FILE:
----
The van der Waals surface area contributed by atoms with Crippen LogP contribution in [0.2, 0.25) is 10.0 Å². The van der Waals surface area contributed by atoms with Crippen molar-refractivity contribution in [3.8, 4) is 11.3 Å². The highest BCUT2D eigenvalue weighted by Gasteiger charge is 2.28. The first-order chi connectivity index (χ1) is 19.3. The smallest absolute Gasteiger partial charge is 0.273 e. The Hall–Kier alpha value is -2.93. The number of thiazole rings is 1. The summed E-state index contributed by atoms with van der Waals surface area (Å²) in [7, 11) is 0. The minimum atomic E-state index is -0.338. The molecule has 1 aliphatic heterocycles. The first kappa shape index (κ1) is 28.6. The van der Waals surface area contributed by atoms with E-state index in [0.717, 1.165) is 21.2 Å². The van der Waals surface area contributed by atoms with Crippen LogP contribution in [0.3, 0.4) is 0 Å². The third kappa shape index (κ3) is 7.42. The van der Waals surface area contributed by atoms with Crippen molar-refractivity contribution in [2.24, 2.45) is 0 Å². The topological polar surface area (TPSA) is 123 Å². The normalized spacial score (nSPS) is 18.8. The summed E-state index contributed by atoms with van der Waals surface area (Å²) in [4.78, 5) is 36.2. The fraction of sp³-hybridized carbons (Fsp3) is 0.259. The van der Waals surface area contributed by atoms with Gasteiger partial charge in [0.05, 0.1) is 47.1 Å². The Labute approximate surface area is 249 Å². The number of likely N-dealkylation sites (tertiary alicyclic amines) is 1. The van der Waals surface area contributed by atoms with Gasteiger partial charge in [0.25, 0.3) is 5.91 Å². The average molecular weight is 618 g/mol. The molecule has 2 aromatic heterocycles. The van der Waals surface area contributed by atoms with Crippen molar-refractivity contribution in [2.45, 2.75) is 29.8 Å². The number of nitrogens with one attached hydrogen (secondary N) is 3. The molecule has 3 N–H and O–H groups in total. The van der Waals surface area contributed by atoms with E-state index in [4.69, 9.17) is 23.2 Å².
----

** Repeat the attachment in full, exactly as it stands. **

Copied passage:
The van der Waals surface area contributed by atoms with Crippen LogP contribution in [0.2, 0.25) is 10.0 Å². The van der Waals surface area contributed by atoms with Crippen molar-refractivity contribution in [3.8, 4) is 11.3 Å². The highest BCUT2D eigenvalue weighted by Gasteiger charge is 2.28. The first-order chi connectivity index (χ1) is 19.3. The smallest absolute Gasteiger partial charge is 0.273 e. The Hall–Kier alpha value is -2.93. The number of thiazole rings is 1. The summed E-state index contributed by atoms with van der Waals surface area (Å²) in [7, 11) is 0. The minimum atomic E-state index is -0.338. The molecule has 1 aliphatic heterocycles. The first kappa shape index (κ1) is 28.6. The van der Waals surface area contributed by atoms with E-state index in [0.717, 1.165) is 21.2 Å². The van der Waals surface area contributed by atoms with Crippen LogP contribution in [0.3, 0.4) is 0 Å². The third kappa shape index (κ3) is 7.42. The van der Waals surface area contributed by atoms with Crippen molar-refractivity contribution in [2.24, 2.45) is 0 Å². The topological polar surface area (TPSA) is 123 Å². The normalized spacial score (nSPS) is 18.8. The summed E-state index contributed by atoms with van der Waals surface area (Å²) in [4.78, 5) is 36.2. The fraction of sp³-hybridized carbons (Fsp3) is 0.259. The van der Waals surface area contributed by atoms with Gasteiger partial charge in [0.05, 0.1) is 47.1 Å². The Labute approximate surface area is 249 Å². The number of likely N-dealkylation sites (tertiary alicyclic amines) is 1. The van der Waals surface area contributed by atoms with Gasteiger partial charge in [0.25, 0.3) is 5.91 Å². The average molecular weight is 618 g/mol. The molecule has 2 aromatic heterocycles. The van der Waals surface area contributed by atoms with Crippen molar-refractivity contribution in [2.45, 2.75) is 29.8 Å². The number of nitrogens with one attached hydrogen (secondary N) is 3. The molecule has 3 N–H and O–H groups in total. The van der Waals surface area contributed by atoms with E-state index in [4.69, 9.17) is 23.2 Å².